You are not an agile business analyst just because you have a working knowledge of Scrum, you are able to write user stories, or because you got a certification.
You are an agile business analyst when you focus on outcomes over outputs, use short feedback cycles and adjust when and to what extent you use the analysis techniques you’ve used your entire career.
Outcome is the change you’re trying to introduce to the world. It’s why you’re doing a project. Outputs are the things you produce in order to satisfy that need, or the solution. One of the most relevant categories of outputs for business analysts are requirements and the related deliverables and artifacts.
You no longer define your role as eliciting and analyzing requirements and producing artifacts (output). You define your role as positioning your team to deliver the desired outcome by keeping them focused on that outcome, building a shared understanding and making sure decisions get made.
You use most, if not all, of the analysis techniques you’ve used before but the reason you use them is different.
You don’t use an analysis technique to produce an artifact that serves as the primary (perhaps sole) means of communication. You use analysis techniques to build and maintain shared understanding between the team and stakeholders. If you produce an artifact to remember what that shared understanding is, great.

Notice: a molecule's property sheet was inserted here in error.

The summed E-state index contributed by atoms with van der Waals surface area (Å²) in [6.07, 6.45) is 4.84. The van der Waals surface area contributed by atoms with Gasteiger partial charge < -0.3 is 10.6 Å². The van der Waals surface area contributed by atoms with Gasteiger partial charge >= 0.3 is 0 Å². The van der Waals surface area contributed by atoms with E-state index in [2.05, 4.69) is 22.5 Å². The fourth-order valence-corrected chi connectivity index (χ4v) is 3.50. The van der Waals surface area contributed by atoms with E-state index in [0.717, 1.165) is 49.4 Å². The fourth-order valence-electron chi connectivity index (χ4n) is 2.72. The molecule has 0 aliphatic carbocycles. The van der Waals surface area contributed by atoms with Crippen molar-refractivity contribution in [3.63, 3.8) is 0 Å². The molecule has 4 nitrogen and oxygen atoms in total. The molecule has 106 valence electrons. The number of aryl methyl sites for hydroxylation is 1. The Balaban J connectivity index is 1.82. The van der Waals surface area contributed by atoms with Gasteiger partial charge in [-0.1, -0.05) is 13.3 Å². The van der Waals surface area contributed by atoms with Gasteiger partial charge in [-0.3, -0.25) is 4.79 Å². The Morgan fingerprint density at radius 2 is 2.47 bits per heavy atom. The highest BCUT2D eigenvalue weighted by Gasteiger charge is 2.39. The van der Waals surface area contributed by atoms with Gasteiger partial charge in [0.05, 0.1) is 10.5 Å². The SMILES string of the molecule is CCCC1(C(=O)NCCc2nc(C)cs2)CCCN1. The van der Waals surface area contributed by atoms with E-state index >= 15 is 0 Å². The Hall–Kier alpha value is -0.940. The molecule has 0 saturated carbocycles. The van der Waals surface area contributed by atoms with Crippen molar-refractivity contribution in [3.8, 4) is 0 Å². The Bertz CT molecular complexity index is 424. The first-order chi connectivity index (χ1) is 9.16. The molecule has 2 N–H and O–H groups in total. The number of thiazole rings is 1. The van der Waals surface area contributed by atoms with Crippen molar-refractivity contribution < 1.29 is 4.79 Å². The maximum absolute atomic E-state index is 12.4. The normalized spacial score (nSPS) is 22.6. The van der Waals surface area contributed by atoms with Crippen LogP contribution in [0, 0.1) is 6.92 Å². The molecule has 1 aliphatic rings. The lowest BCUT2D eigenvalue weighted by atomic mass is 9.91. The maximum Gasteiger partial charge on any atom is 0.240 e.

Instead of using visio alone at your desk, you use a whiteboard collaboratively with your team and stakeholders.
During those conversations you learn more about your customers and users and their needs. You learn more about the constraints that your stakeholders want to apply to your project.
You learn at each step of the software development lifecycle. You learn about your solution when you build parts of it. You learn about your solution when you test it. You learn about your solution when customers look at it and users use it.
These are all feedback cycles, and you want them to be as short as possible so that you can learn quickly and make sure you stay headed in the right direction. To make the most effective use of those feedback cycles, you don’t want to get too far ahead of what’s getting built next. There’s certainly value in understanding the breadth of what you’re trying to deliver but you don’t want to dive deep on everything too soon. The key phrase is mile wide and inch deep followed by repeated cycles of inch wide and mile deep. Establish the general parameters of what you’re going to tackle and then do deep dives on small aspects of the overall solution when you need to.
Laura Brandenburg describes business analysis in terms of an 8 step business analysis process which she uses as the foundation for her BA Essentials Master Class. In upcoming posts, I’ll take a look at each step through an agile lens. As part of that view, I’ll take a look at what the key responsibilities associated with each step look like.
Here are the 8 steps:
- Step 1 – Get oriented
- Step 2 – Discover the primary business objective
- Step 3 – Define scope
- Step 4 – Formulate your business analysis plan
- Step 5 – Define the detailed requirements
- Step 6 – Support the technical implementation
- Step 7 – Help the business implement the solution
- Step 8 – Assess value created by the solution